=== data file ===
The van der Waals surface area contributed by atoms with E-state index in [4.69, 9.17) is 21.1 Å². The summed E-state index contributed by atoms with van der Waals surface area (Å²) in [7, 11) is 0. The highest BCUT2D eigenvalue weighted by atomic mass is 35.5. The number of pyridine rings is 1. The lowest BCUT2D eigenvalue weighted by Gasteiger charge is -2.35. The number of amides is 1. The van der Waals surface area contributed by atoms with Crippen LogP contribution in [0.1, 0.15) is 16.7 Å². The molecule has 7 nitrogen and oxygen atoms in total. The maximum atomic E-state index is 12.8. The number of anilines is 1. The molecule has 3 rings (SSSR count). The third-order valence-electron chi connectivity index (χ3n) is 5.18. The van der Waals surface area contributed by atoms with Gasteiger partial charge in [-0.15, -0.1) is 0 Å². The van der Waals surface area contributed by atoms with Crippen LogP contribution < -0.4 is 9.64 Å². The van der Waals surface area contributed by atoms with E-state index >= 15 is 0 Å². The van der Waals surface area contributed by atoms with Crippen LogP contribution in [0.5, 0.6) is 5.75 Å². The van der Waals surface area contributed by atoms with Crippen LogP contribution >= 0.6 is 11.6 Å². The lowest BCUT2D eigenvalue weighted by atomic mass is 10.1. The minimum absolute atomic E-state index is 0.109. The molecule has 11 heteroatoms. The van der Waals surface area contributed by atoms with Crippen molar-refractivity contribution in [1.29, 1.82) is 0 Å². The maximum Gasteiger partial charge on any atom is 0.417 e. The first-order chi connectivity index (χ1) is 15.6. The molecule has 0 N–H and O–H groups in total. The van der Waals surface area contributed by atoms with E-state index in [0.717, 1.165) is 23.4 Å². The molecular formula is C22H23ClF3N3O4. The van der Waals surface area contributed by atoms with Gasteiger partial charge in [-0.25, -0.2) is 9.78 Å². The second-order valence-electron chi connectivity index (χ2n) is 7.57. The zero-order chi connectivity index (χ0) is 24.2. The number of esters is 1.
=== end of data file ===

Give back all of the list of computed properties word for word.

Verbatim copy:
The van der Waals surface area contributed by atoms with E-state index in [4.69, 9.17) is 21.1 Å². The summed E-state index contributed by atoms with van der Waals surface area (Å²) in [7, 11) is 0. The highest BCUT2D eigenvalue weighted by atomic mass is 35.5. The number of pyridine rings is 1. The lowest BCUT2D eigenvalue weighted by Gasteiger charge is -2.35. The number of amides is 1. The van der Waals surface area contributed by atoms with Crippen LogP contribution in [0.1, 0.15) is 16.7 Å². The molecule has 7 nitrogen and oxygen atoms in total. The maximum atomic E-state index is 12.8. The number of anilines is 1. The molecule has 3 rings (SSSR count). The third-order valence-electron chi connectivity index (χ3n) is 5.18. The van der Waals surface area contributed by atoms with Gasteiger partial charge in [-0.15, -0.1) is 0 Å². The van der Waals surface area contributed by atoms with Crippen LogP contribution < -0.4 is 9.64 Å². The van der Waals surface area contributed by atoms with E-state index >= 15 is 0 Å². The van der Waals surface area contributed by atoms with Crippen LogP contribution in [0.5, 0.6) is 5.75 Å². The van der Waals surface area contributed by atoms with Crippen LogP contribution >= 0.6 is 11.6 Å². The lowest BCUT2D eigenvalue weighted by atomic mass is 10.1. The minimum absolute atomic E-state index is 0.109. The molecule has 11 heteroatoms. The van der Waals surface area contributed by atoms with Crippen molar-refractivity contribution in [1.29, 1.82) is 0 Å². The maximum Gasteiger partial charge on any atom is 0.417 e. The first-order chi connectivity index (χ1) is 15.6. The molecule has 0 N–H and O–H groups in total. The van der Waals surface area contributed by atoms with E-state index in [0.717, 1.165) is 23.4 Å². The molecular formula is C22H23ClF3N3O4. The van der Waals surface area contributed by atoms with Gasteiger partial charge in [-0.25, -0.2) is 9.78 Å². The second-order valence-electron chi connectivity index (χ2n) is 7.57. The zero-order chi connectivity index (χ0) is 24.2. The number of esters is 1.